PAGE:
follows that a lack of media coverage is the reason for this. Although there is a strong argument that the
amounts of money involved are not large when compared against wage bills, the quality of community work
is high, with good success rates in creating jobs and bringing happiness. Therefore, the work is ethical.

Some may claim that the statistics in the Premier Leagues Creating Chances report may have been
manipulated to make the work look more successful than it actually is. However, after triangulating the data,
statistics in the Creating Chances report are shown to be reflected in the opinions of project participants.
The participants say that the work is very beneficial, and that the community is a happier place
51
as a
result. This means the statistics in Creating chances are reliable, and support the clubs community work.

In addition, the majority of charity work focuses on the disadvantaged. This reflects the findings of the
discussion group with Southwell City FC and also the findings of Creating Chances, in which work with
established grassroots clubs is not mentioned. However, under utilitarianism help is to be given to those who
need it most. In addition, Southwell City is only one club, so the value of the evidence is limited.

Despite being ethical in their use of money in the community, the wage bills that are paid out by Premiership
clubs have found to be unethical. Figures 2 and 3 both clearly show that the higher the turnover and the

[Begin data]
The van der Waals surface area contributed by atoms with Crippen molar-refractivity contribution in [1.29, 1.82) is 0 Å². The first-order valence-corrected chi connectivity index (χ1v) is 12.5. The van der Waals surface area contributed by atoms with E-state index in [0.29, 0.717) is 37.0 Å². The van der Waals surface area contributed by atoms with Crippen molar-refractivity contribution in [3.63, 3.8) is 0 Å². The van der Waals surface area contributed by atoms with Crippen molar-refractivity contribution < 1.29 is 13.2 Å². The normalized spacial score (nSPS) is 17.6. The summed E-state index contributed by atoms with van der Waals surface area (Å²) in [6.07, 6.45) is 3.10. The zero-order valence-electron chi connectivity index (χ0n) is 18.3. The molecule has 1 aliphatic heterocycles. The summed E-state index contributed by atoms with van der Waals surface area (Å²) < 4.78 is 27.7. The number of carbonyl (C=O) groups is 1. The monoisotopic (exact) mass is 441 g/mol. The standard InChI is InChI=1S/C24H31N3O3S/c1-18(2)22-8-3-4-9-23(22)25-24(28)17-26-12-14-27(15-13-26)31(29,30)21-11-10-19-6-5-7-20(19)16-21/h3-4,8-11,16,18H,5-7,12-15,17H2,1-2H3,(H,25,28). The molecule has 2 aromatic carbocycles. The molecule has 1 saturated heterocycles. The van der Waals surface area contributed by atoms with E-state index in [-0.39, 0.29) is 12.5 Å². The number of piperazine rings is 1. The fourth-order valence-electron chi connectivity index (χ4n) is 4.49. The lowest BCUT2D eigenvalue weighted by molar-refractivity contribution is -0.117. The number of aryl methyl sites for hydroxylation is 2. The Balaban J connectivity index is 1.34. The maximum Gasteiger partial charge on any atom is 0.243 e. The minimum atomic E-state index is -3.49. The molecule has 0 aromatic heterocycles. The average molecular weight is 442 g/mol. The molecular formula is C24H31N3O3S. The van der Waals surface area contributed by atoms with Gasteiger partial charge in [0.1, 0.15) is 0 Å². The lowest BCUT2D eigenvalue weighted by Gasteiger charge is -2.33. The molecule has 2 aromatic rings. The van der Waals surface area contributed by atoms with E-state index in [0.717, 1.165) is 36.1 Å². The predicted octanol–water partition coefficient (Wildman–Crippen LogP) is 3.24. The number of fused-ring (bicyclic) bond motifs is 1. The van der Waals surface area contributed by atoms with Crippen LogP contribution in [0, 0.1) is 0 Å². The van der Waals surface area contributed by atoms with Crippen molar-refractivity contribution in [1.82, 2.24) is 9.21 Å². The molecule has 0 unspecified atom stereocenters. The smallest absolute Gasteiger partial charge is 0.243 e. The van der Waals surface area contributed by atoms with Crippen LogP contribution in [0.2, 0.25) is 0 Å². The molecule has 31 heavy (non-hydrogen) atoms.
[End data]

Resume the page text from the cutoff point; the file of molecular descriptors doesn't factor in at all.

higher the wage bill, the more successful a club is. Furthermore, these findings strongly triangulate with
public opinion, media articles, and reflect the findings of the Independent European Sport Review. This
means that the findings of figures 2 and 3 have significant weight. In addition, figure 4 disproves the
suggestion that a large turnover is independent of a large wage bill. The importance of this is that wage bills
are shown to be a factor in the success of a team- not only must a club have a large turnover, it also needs a
large wage bill in order to be successful.

However, is this actually detrimental to the game? The public think so- 80% think the Premiership is
becoming less interesting because the same teams keep on winning. When it is considered that Baimbridge
et al. found shock results to be a key attraction of fans to the sport, the negative effect is evident.

In summary, after assessing the above arguments, the balance of the evidence strongly suggests that the
finances of football are detrimental to the sport. The richest teams are much more likely to be more
successful, and according to the public and journal articles, this is deemed detrimental. In conjunction with
the ethical framework, this is also unethical and unfair. The competitive balance is disrupted, and the richest
clubs are winning more often, which is bringing less happiness to the public. A survey reflected this point;
the majority felt that the Premiership was becoming less interesting, and a larger majority felt that the money
was damaging the sport. As for charity work, the balance of the evidence suggests that the use of money is
ethical, but the public are generally unaware of this.

In short, the findings of this report are as follows:

1. There are positive correlations between both high turnovers and large wage bills with successful
performance. These correlations have been found to be detrimental to the publics perception of
football.
2. Premiership clubs do more charity work than the public believe, with the majority of this work
focussing on the disadvantaged. This has been found to be ethical under the ethical framework of
Utilitarianism, and a lack of media coverage means that the public undervalues and are unaware of
the charity work of clubs.


51
(Willgoss, 2010)